Stephen Hawking: A memoriam in time

Yesterday, for some unexplained reason, I spent £6 on the latest issue of National Geographic – £4 of those should go to Prof. Stephen Hawking! – Thoughts on losing one of my heroes and remembering a memorable 2001 evening where I stood in a mile-long queue to attend a superstar Hawking Lecture!

Stephen Hawking (and the Simpsons) in India circa 2001: He gave a series of lectures in india and used the Simpspons cartoon series featuring himself!
Stephen Hawking (and the Simpsons) in India circa 2001 (

Yesterday, for some unexplained reason, I spent £6 on the latest issue of National Geographic – £4 of those should go to Prof. Stephen Hawking! Why? Because the main title cover is NEW VIEWS OF THE COSMOS and another smaller title is A BRIEF HISTORY OF LIFE. I conjecture this issue would sell much less if it was not for Hawking and his A BRIEF HISTORY OF TIME.

This takes me back to a somewhat balmy winter evening in India. It was January 15th. 2001 and I and a friend ventured out of our Indian Institute of Technology (IIT) Delhi students hostel to go to a show by a rockstar. The rockstar was Stephen Hawking and those were the days when poor grad students could still buy tickets for such events!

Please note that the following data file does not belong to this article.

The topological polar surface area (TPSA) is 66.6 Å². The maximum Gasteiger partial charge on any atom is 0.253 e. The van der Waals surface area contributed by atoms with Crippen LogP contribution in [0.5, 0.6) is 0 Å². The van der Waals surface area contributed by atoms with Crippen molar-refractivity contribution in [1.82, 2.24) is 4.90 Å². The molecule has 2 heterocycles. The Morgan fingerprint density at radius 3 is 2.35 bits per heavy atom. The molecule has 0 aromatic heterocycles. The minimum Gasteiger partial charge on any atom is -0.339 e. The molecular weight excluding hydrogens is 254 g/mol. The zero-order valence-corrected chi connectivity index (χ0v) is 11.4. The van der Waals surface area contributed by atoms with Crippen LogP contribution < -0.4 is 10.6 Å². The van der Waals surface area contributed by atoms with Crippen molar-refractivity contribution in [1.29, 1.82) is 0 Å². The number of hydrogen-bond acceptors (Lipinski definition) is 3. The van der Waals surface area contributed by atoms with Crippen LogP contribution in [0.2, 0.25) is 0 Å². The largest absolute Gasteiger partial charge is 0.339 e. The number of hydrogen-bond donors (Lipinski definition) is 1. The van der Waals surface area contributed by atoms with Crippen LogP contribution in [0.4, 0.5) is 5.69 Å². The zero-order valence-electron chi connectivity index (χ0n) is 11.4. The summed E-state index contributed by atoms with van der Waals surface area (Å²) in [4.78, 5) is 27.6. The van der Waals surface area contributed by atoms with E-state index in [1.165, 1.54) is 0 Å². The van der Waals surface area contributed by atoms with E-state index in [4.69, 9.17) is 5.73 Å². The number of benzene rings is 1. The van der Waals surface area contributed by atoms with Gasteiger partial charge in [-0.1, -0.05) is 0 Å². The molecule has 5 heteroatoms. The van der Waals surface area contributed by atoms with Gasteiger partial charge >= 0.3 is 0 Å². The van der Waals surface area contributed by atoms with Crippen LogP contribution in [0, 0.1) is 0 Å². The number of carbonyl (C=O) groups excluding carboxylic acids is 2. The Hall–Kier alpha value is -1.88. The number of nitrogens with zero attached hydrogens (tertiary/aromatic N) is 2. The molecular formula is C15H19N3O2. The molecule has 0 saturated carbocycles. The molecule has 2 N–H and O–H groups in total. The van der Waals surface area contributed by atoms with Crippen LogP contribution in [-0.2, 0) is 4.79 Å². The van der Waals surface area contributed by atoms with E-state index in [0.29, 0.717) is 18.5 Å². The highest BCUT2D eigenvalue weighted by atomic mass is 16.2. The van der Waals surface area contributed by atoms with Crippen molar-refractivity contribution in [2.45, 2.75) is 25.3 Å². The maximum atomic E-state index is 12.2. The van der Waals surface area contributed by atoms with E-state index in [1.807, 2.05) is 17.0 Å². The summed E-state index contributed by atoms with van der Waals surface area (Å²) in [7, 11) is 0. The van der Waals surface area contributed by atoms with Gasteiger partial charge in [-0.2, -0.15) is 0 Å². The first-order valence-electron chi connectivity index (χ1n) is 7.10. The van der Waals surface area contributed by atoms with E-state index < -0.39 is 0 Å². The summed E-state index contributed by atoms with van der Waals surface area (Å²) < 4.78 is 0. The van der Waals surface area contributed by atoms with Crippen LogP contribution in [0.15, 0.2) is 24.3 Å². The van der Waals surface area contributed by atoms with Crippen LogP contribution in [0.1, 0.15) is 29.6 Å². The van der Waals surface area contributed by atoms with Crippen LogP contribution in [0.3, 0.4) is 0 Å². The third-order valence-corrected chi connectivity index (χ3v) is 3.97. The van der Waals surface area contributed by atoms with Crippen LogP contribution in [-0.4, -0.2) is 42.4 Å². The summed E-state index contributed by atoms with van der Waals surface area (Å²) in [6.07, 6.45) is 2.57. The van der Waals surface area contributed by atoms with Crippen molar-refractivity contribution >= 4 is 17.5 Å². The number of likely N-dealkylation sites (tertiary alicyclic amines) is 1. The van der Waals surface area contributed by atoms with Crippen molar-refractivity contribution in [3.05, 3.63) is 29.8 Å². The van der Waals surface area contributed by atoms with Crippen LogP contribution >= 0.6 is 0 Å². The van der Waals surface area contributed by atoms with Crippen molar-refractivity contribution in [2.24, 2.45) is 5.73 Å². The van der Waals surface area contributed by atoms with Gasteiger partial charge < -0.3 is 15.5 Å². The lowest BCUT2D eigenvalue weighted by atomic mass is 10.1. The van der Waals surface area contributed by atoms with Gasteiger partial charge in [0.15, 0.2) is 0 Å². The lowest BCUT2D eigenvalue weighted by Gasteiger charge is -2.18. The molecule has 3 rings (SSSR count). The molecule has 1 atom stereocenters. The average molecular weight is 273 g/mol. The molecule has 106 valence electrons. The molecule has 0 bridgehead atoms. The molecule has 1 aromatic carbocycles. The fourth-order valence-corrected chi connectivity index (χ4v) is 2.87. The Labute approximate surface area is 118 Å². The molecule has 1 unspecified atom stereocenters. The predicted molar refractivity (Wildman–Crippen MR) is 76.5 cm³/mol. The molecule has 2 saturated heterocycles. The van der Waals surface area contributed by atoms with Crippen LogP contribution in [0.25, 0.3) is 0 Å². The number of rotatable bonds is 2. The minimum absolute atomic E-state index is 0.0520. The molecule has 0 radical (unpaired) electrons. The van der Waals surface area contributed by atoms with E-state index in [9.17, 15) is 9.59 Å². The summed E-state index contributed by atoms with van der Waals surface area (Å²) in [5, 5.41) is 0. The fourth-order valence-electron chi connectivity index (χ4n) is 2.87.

Hawking was going to give a public lecture interestingly titled From Astrology to Blackholes at the Siri Fort auditorium which is not very far from IIT. When we reached the auditorium the queue was a mile long running around two blocks of buildings.

You would have thought that this was for a big bollywood star like Amitabh Bachchan or Shah Rukh Khan and not for a physicist the details of whose work are beyond many physicists let alone the general public. But such was the power of his outreach and the magic of his writing that he sparked the interest of a whole generation into this `exotic’ object called Black Hole, the origin of life and the universe and the determination and power of the human mind to overcome life debilitating disabilities.